“Journey to the West” is an example of how films are crossing the HK border — a complex issue that involves whether directors here are willing to tailor their works to the censors up North in order to get market access. But that’s a whole other blog post.

    • TheAngryInternet

      Journey to the West was a mainland/Hong Kong co-production (as are virtually all large-scale HK productions these days–CZ12 is another recent example) and was treated as a domestic film by the mainland authorities. Hong Kong films without co-production status are handled differently, but under CEPA they receive special treatment that puts them much closer to mainland films than to imports (for example, there is no quota on films from Hong Kong, and the HK producers can make their own mainland distribution arrangements without working through China Film Group).

  • http://twitter.com/JoyceLauIHT Joyce Lau

    A random note: It’s pretty funny when Chinese censors don’t just take things out, as they usually do, but add things in. They insisted that the Chinese actress Fan Bingbing be inserted into Iron Man. Obviously, the directors thought her role was superfluous, since it’s not good / interest / relevant enough to be included anywhere else. But mainland viewers will have to sit to a totally extra scene.
    Hmm. Someone must have a special friend on the censorship board.


    • TheAngryInternet

      To say that the censors “insisted” on the additional footage is a rather misleading way to put it. The additional footage was shot to qualify the film for some form of co-production status, though the filmmakers didn’t go far enough to receive full status. (Among other things, full co-production status requires 1/3 Chinese financing, a 1/3 Chinese cast, and preapproval of the script; Disney/Marvel didn’t do any of these things.)

      But the long and short of it is that Iron Man 3 would’ve received a Chinese release with or without any Chinese presence. Marvel has never had any problem securing Chinese releases for their films before, and it’s extremely implausible the situation would change just a year after The Avengers made $90m (about 75% of which stayed in China). But going for some sort of quasi-co-production status allowed Disney to avoid certain restrictions normally applied to imports, notably in the advertising/marketing arena.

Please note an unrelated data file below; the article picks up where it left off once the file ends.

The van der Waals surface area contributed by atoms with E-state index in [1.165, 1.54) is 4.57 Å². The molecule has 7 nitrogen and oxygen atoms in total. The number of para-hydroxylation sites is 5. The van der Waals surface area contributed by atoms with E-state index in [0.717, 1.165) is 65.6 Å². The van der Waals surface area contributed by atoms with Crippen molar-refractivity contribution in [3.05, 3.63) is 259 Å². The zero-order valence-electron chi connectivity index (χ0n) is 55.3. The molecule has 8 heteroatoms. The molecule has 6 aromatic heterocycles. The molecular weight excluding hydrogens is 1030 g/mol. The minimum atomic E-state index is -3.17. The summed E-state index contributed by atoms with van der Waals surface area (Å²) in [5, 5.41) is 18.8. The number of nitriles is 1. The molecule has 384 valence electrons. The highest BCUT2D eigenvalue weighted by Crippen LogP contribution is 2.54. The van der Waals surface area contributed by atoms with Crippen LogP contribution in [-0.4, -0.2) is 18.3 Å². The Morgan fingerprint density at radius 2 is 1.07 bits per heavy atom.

The Mail’s writer (as I would expect from that publication) appears only dimly aware of these issues–certainly his knowledge of the Chinese film sector is poor, judging from his claim that China allows “only 20 foreign films per year” (the revenue-sharing quota was expanded to 34 films in early 2012, and several dozen more imports are allowed under the buyout/flat-fee system), or that “scenes” were removed from the mainland release of Skyfall (it was a couple of shots). The writer also appears unaware of the direct precedent for the Iron Man 3 situation: Looper, another DMG co-production that was released in China with additional footage designed to qualify it for special status. In that case, this status was instrumental in landing the film a quota slot and a prime release date, since this sort of independently-produced film typically gets a buyout release during a “down” period at the boxoffice. For the major Hollywood studios, it’s about whether the film makes $70m in China or $100m, not whether it gets released at all.

  • http://twitter.com/MichaelYan23 Michael Yan

    Hollywood doesn’t feel threatened per se, but the studios are worried about the North American theatrical business’ declining relevance. They see China as a possible answer to the declined DVD market. 10 screens built a day isn’t bad at all, so they are trying to do everything they can to get more open access to this market.